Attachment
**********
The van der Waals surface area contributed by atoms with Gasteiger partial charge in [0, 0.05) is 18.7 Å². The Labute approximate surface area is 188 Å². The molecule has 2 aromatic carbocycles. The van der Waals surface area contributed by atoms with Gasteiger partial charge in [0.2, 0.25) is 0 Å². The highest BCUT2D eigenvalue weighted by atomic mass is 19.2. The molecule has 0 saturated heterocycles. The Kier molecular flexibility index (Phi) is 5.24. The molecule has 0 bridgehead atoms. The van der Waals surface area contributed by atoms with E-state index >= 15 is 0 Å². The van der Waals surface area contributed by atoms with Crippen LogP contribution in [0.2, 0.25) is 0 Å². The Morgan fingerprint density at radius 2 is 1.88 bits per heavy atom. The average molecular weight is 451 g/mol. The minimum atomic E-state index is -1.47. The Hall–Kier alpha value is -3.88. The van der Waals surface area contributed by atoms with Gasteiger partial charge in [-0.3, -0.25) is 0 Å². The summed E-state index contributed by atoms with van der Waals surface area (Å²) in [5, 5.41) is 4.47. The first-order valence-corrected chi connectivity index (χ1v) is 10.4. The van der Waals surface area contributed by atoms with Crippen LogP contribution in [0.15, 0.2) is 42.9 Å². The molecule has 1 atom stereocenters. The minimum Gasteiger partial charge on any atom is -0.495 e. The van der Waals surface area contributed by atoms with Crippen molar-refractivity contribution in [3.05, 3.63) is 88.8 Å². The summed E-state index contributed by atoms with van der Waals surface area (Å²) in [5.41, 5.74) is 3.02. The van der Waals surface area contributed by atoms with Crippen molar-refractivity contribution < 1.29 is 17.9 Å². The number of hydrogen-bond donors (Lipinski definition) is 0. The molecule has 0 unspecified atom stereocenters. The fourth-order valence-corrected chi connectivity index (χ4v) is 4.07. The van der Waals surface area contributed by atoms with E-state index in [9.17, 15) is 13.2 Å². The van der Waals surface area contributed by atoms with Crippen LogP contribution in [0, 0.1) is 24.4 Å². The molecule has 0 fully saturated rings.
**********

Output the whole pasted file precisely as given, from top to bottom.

The van der Waals surface area contributed by atoms with Gasteiger partial charge in [0, 0.05) is 18.7 Å². The Labute approximate surface area is 188 Å². The molecule has 2 aromatic carbocycles. The van der Waals surface area contributed by atoms with Gasteiger partial charge in [0.2, 0.25) is 0 Å². The highest BCUT2D eigenvalue weighted by atomic mass is 19.2. The molecule has 0 saturated heterocycles. The Kier molecular flexibility index (Phi) is 5.24. The molecule has 0 bridgehead atoms. The van der Waals surface area contributed by atoms with E-state index >= 15 is 0 Å². The van der Waals surface area contributed by atoms with Crippen LogP contribution in [0.2, 0.25) is 0 Å². The Morgan fingerprint density at radius 2 is 1.88 bits per heavy atom. The average molecular weight is 451 g/mol. The minimum atomic E-state index is -1.47. The Hall–Kier alpha value is -3.88. The van der Waals surface area contributed by atoms with Gasteiger partial charge in [-0.3, -0.25) is 0 Å². The summed E-state index contributed by atoms with van der Waals surface area (Å²) in [5, 5.41) is 4.47. The first-order valence-corrected chi connectivity index (χ1v) is 10.4. The van der Waals surface area contributed by atoms with Crippen LogP contribution in [0.15, 0.2) is 42.9 Å². The molecule has 1 atom stereocenters. The minimum Gasteiger partial charge on any atom is -0.495 e. The van der Waals surface area contributed by atoms with Crippen molar-refractivity contribution in [3.05, 3.63) is 88.8 Å². The summed E-state index contributed by atoms with van der Waals surface area (Å²) in [5.41, 5.74) is 3.02. The van der Waals surface area contributed by atoms with Crippen molar-refractivity contribution < 1.29 is 17.9 Å². The number of hydrogen-bond donors (Lipinski definition) is 0. The molecule has 0 unspecified atom stereocenters. The fourth-order valence-corrected chi connectivity index (χ4v) is 4.07. The van der Waals surface area contributed by atoms with E-state index in [9.17, 15) is 13.2 Å². The van der Waals surface area contributed by atoms with Crippen LogP contribution in [0, 0.1) is 24.4 Å². The molecule has 0 fully saturated rings.